By 1871 Ellerslie had become the home of Albert Hudson Royds, Magistrate, Landowner and Freemason, born Rochdale 1811 son of woollen merchant Clement Royds, High Sheriff of Lancashire.
In 1901 Ellerslie was occupied by James Atkins aged 81 years, a retired manufacturer, who had moved across the road from Hampton House.
Ellerslie circa 1909, courtesy of Ann Henderson
James Atkins died in 1904 and his two spinster daughters, then living in Leamington, were appointed his executors. When they died in 1922, they appear to have left the family fortune to an elderly friend, the Glasgow born artist Alexander Lawson (1861 - 1927) who had visited them at Fairfield, Goring on Thames, in 1911. Perhaps he had come to paint Goring Lock which adjoins the picturesque river crossing at Streatley. Click for photo of Goring Lock
The Artist Alexander Lawson is not well known but has a short entry in the Dictionary of Victorian Painters. To quote:
The son of a picture framer, he married in 1889 pianist Florence Amelia Thistlewood, the daughter of a Birmingham based musician, by whom he had two sons. At the time of his death Alexander and his wife were living at Chandos, Burdon Lane, Cheam in Surrey.
James' widow Mary Ann Atkins left Malvern and retired to Sunny Mount in Bexhill-on-Sea, Sussex, where she died in 1911. One of her executor's was her niece Ada Louisa Sutton, the daughter of her half sister Ann Topham, who had married innkeeper William Sutton. Bexhill appears to have been a favourite place for residents of Great Malvern to retire to.
In 1911 Ellerslie was occupied by widow Julia Caroline Colt nee Hutton.
Her coachman Adam Anderson lived at Ellerslie Cottage, and gardener Robert Scott lived at Ellerslie Lodge.
Julia Colt's wealthy husband Captain George Frederick Russell Colt died at Great Malvern in 1909. In 1881 his occupation had been recorded as proprietor of the Gartsherrie Estate, Roxburgh, Scotland.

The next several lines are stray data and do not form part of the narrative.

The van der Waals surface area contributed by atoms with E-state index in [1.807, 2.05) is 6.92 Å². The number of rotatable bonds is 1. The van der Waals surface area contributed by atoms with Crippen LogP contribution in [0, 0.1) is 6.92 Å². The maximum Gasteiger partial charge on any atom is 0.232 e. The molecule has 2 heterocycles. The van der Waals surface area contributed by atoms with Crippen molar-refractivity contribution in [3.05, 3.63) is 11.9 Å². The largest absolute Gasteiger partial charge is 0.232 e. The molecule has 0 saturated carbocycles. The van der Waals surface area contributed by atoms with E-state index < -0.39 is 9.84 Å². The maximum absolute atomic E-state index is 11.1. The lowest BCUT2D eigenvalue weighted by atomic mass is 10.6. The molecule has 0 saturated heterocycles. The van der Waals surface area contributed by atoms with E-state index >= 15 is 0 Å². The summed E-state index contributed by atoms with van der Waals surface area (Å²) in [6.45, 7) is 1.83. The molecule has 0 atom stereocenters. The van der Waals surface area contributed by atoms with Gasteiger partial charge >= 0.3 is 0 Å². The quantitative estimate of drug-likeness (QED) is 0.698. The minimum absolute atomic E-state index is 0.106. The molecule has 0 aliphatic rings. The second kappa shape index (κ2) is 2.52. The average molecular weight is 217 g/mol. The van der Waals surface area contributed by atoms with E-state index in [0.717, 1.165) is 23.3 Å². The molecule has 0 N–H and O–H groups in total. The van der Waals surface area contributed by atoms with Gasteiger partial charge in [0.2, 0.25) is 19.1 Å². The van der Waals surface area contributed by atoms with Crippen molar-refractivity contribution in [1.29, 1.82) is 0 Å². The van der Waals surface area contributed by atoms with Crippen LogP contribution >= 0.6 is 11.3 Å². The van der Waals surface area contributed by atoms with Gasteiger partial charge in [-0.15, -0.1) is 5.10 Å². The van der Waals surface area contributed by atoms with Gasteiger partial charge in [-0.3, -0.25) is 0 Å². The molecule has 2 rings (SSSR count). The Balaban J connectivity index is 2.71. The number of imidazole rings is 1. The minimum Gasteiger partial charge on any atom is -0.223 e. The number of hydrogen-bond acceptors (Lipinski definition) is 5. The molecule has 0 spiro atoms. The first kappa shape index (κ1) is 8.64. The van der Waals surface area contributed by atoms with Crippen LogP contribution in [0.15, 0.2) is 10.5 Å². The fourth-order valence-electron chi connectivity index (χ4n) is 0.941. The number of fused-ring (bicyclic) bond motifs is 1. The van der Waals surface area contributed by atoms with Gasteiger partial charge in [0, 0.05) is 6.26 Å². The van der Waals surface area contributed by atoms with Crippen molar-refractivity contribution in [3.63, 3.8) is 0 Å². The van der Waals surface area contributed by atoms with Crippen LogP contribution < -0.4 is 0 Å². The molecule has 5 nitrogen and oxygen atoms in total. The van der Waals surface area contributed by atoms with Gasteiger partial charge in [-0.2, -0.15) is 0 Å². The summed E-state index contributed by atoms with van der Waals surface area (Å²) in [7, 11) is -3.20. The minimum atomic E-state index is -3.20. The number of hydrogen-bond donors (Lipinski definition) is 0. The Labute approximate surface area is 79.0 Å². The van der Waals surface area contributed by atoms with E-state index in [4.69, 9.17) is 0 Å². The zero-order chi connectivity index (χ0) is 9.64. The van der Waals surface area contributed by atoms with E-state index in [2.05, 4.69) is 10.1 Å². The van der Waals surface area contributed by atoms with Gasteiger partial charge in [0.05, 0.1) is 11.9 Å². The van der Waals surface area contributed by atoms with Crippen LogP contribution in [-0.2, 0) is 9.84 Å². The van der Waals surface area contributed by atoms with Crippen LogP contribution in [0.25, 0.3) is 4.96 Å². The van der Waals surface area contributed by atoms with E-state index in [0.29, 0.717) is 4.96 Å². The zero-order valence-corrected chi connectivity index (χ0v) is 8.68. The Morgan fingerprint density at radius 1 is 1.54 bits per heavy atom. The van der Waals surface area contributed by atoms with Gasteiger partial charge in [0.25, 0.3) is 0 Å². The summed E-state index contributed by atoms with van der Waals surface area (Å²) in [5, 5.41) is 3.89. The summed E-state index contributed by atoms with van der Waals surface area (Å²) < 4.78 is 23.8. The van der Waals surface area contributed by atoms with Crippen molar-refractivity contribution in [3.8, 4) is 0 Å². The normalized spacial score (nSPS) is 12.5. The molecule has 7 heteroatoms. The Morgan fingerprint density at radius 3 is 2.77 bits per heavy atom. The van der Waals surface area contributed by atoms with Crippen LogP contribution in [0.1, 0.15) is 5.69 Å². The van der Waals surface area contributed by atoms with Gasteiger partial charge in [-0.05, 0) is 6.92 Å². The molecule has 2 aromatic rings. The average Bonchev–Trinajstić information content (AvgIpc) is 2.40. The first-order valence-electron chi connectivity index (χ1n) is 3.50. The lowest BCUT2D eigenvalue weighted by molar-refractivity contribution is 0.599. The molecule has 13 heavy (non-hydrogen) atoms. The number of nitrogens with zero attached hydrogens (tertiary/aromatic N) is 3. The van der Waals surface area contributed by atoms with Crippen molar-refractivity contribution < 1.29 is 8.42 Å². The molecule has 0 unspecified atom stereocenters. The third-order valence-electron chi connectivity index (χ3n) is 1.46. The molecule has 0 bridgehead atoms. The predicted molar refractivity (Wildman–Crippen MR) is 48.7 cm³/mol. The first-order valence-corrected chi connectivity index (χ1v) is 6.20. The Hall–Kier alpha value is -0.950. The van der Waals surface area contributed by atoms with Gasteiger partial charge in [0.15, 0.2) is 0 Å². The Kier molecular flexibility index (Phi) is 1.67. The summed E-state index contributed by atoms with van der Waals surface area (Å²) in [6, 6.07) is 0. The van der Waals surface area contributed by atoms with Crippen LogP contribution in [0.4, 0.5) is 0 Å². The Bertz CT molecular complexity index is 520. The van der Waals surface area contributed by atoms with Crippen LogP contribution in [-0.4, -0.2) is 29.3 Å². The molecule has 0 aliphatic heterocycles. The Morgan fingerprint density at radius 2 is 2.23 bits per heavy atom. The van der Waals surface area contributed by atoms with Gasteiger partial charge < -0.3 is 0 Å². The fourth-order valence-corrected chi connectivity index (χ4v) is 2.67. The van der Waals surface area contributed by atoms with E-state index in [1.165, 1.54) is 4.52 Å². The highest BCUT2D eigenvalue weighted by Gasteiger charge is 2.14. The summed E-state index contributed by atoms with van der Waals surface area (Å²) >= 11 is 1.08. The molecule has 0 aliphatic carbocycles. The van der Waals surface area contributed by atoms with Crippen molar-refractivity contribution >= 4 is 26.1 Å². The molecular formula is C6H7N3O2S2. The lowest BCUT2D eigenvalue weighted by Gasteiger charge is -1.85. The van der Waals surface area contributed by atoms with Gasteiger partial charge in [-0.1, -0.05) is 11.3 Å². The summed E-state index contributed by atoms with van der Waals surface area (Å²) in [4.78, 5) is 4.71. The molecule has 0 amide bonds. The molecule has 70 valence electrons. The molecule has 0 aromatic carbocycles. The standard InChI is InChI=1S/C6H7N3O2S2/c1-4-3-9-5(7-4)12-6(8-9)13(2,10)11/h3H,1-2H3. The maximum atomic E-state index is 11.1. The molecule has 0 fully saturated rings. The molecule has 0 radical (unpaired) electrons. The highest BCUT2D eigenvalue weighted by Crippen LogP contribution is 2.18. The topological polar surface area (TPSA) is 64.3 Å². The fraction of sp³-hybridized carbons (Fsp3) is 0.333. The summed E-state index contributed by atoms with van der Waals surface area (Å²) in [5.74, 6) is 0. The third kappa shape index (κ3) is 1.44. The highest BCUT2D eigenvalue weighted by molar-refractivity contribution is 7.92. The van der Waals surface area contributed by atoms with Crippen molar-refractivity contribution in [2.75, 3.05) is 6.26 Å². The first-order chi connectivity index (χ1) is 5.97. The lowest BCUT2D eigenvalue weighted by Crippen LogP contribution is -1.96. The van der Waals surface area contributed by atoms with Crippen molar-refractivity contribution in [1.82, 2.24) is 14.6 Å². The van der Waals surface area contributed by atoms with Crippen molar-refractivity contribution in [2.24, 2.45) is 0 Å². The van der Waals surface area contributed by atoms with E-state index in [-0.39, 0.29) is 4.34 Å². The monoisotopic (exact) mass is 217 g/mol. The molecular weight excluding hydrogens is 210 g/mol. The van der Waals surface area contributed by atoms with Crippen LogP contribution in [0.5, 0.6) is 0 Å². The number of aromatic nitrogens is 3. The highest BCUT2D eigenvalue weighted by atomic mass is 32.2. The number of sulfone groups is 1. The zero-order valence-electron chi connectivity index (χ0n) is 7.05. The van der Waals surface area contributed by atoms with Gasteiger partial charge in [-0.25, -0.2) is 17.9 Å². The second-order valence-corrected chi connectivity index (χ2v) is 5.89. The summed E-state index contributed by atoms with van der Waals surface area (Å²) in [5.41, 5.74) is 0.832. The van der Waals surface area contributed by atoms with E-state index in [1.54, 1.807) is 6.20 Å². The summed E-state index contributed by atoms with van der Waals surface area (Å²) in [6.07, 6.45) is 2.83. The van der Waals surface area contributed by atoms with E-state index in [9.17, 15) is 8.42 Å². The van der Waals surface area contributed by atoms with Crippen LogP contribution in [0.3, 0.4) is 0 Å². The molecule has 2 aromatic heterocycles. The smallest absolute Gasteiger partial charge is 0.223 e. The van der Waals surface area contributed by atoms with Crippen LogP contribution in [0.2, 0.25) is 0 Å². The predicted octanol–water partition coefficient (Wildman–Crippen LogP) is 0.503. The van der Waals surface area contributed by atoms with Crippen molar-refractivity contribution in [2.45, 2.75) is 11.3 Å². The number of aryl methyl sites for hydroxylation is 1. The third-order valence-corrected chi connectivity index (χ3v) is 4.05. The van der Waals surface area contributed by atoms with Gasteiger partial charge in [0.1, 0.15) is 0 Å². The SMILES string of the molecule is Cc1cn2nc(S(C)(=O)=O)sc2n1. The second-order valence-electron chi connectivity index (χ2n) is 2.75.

We found this biography about him:
We wondered what had brought the couple to Great Malvern?
Widow Julia Caroline Colt formerly of Ellerslie, Malvern, died on 10th May 1920 at Edinburgh.
During WWI Ellerslie was occupied by 'North Forelands School' which had been evacuated from Kent. When that school returned to Kent, Miss Gladys Mabel Pearson Sayle started Ellerslie School circa 1924.
On the other side of the road from Ellerslie, just below the junction of Abbey Road with the Wells Road is a pair of large linked residences named North Grove and South Grove. In the photo below North Grove, now numbered 67, is to the left of the picture.
The houses, now divided into apartments, overlook Hampton House below and the Severn plain.
North Grove and South Grove, at the top of Abbey Road
We don't know exactly when North Grove was built, but Slaters Directory records a William Holden in residence in 1862. In 1870 William Matthews, a magistrate and ironmaster, born Hagley about 1797 was in residence. In 1873 a Richard Watson was the occupier; we don't know anything about him, but possibly he was a retired Worsted Spinner.
In 1901 North Grove was occupied by Scottish born widow Sophia Kate Smith, (1854 - 1938) aged 46 years, her mother Christiana Mackie (1829 - 1913), and her daughter Alexandra Sophia Isabella Smith (1884 - 1941); plus servants. Sophia's first husband Alexander Smith was described as a master mariner on their daughters marriage certificate. In the 1891 Scotland census he is described as living on private means in Forres Morayshire, while she is visiting her sister Christiana Ferguson in Govan. Later in 1901, Sophia married, second, Ellis William Davies a civil servant, senior clerk of the exchequer and audit department in London.
The 1911 census records Ada Mary Gillott Weiss aged 49 years as head of house, the daughter of wealthy Swiss general merchant Henry Weiss, living with her two sisters, a parlour maid, housemaid, cook, and under-housemaid.